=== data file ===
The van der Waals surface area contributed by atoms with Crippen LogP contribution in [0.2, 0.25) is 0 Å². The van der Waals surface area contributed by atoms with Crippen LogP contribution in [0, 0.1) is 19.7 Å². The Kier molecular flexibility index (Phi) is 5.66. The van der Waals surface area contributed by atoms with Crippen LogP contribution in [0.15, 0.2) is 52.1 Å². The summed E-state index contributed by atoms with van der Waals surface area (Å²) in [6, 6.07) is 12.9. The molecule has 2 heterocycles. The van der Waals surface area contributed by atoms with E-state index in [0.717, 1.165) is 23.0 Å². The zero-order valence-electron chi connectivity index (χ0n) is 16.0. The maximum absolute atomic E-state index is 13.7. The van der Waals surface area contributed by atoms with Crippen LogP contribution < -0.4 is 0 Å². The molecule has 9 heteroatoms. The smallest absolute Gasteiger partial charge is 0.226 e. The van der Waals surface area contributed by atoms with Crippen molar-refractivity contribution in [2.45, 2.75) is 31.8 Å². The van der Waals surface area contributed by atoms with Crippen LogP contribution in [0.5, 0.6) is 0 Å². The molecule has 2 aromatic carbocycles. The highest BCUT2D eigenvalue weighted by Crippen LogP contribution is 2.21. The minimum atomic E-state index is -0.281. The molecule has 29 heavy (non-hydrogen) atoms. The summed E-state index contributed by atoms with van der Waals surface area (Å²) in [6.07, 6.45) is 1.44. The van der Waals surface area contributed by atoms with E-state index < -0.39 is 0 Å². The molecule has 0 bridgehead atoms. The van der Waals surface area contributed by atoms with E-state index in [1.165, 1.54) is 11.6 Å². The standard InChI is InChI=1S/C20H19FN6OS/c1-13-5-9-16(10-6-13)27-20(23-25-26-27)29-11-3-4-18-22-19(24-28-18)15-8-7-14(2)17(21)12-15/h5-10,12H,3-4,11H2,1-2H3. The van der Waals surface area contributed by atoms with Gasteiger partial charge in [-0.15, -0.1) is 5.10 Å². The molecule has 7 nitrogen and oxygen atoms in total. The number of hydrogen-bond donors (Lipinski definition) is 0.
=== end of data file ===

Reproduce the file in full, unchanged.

The van der Waals surface area contributed by atoms with Crippen LogP contribution in [0.2, 0.25) is 0 Å². The van der Waals surface area contributed by atoms with Crippen LogP contribution in [0, 0.1) is 19.7 Å². The Kier molecular flexibility index (Phi) is 5.66. The van der Waals surface area contributed by atoms with Crippen LogP contribution in [0.15, 0.2) is 52.1 Å². The summed E-state index contributed by atoms with van der Waals surface area (Å²) in [6, 6.07) is 12.9. The molecule has 2 heterocycles. The van der Waals surface area contributed by atoms with E-state index in [0.717, 1.165) is 23.0 Å². The zero-order valence-electron chi connectivity index (χ0n) is 16.0. The maximum absolute atomic E-state index is 13.7. The van der Waals surface area contributed by atoms with Crippen LogP contribution < -0.4 is 0 Å². The molecule has 9 heteroatoms. The smallest absolute Gasteiger partial charge is 0.226 e. The van der Waals surface area contributed by atoms with Crippen molar-refractivity contribution in [2.45, 2.75) is 31.8 Å². The van der Waals surface area contributed by atoms with Crippen LogP contribution in [0.5, 0.6) is 0 Å². The molecule has 2 aromatic carbocycles. The highest BCUT2D eigenvalue weighted by Crippen LogP contribution is 2.21. The minimum atomic E-state index is -0.281. The molecule has 29 heavy (non-hydrogen) atoms. The summed E-state index contributed by atoms with van der Waals surface area (Å²) in [6.07, 6.45) is 1.44. The van der Waals surface area contributed by atoms with E-state index < -0.39 is 0 Å². The molecule has 0 bridgehead atoms. The van der Waals surface area contributed by atoms with E-state index in [1.165, 1.54) is 11.6 Å². The standard InChI is InChI=1S/C20H19FN6OS/c1-13-5-9-16(10-6-13)27-20(23-25-26-27)29-11-3-4-18-22-19(24-28-18)15-8-7-14(2)17(21)12-15/h5-10,12H,3-4,11H2,1-2H3. The van der Waals surface area contributed by atoms with Gasteiger partial charge in [-0.15, -0.1) is 5.10 Å². The molecule has 7 nitrogen and oxygen atoms in total. The number of hydrogen-bond donors (Lipinski definition) is 0.